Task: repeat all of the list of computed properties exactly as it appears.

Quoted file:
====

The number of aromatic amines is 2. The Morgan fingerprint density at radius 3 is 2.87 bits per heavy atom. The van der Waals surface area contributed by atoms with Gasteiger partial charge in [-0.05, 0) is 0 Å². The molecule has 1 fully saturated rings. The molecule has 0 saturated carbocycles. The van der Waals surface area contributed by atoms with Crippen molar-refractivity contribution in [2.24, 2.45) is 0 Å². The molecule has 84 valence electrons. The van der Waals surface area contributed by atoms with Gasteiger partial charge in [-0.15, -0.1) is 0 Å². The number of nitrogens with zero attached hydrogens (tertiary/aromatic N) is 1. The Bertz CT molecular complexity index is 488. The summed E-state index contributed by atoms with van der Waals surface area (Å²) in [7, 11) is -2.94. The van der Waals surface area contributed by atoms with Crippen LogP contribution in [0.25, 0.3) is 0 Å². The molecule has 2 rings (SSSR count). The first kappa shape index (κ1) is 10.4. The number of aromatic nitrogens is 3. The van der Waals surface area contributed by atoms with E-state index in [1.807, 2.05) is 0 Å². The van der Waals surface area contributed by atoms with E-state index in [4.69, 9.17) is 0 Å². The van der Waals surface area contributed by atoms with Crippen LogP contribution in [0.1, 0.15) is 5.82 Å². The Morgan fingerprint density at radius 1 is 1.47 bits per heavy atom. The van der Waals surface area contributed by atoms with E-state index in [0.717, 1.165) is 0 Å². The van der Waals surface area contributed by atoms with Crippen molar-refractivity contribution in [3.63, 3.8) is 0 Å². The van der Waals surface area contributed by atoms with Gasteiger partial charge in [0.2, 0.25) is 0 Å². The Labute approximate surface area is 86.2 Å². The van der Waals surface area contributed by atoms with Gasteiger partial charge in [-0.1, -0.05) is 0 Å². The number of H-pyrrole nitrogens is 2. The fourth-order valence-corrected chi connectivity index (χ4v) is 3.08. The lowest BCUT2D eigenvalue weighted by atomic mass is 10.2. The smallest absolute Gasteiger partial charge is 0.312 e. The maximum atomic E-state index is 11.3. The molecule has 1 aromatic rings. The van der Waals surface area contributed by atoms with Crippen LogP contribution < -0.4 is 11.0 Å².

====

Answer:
The number of aromatic amines is 2. The Morgan fingerprint density at radius 3 is 2.87 bits per heavy atom. The van der Waals surface area contributed by atoms with Gasteiger partial charge in [-0.05, 0) is 0 Å². The molecule has 1 fully saturated rings. The molecule has 0 saturated carbocycles. The van der Waals surface area contributed by atoms with Crippen molar-refractivity contribution in [2.24, 2.45) is 0 Å². The molecule has 84 valence electrons. The van der Waals surface area contributed by atoms with Gasteiger partial charge in [-0.15, -0.1) is 0 Å². The number of nitrogens with zero attached hydrogens (tertiary/aromatic N) is 1. The Bertz CT molecular complexity index is 488. The summed E-state index contributed by atoms with van der Waals surface area (Å²) in [7, 11) is -2.94. The van der Waals surface area contributed by atoms with Crippen LogP contribution in [0.25, 0.3) is 0 Å². The molecule has 2 rings (SSSR count). The first kappa shape index (κ1) is 10.4. The number of aromatic nitrogens is 3. The van der Waals surface area contributed by atoms with E-state index in [1.807, 2.05) is 0 Å². The van der Waals surface area contributed by atoms with E-state index in [4.69, 9.17) is 0 Å². The van der Waals surface area contributed by atoms with Crippen LogP contribution in [0.1, 0.15) is 5.82 Å². The Morgan fingerprint density at radius 1 is 1.47 bits per heavy atom. The van der Waals surface area contributed by atoms with E-state index in [0.717, 1.165) is 0 Å². The van der Waals surface area contributed by atoms with Crippen molar-refractivity contribution in [3.63, 3.8) is 0 Å². The van der Waals surface area contributed by atoms with Gasteiger partial charge in [0.2, 0.25) is 0 Å². The Labute approximate surface area is 86.2 Å². The van der Waals surface area contributed by atoms with Gasteiger partial charge in [-0.1, -0.05) is 0 Å². The number of H-pyrrole nitrogens is 2. The fourth-order valence-corrected chi connectivity index (χ4v) is 3.08. The lowest BCUT2D eigenvalue weighted by atomic mass is 10.2. The smallest absolute Gasteiger partial charge is 0.312 e. The maximum atomic E-state index is 11.3. The molecule has 1 aromatic rings. The van der Waals surface area contributed by atoms with Crippen LogP contribution < -0.4 is 11.0 Å².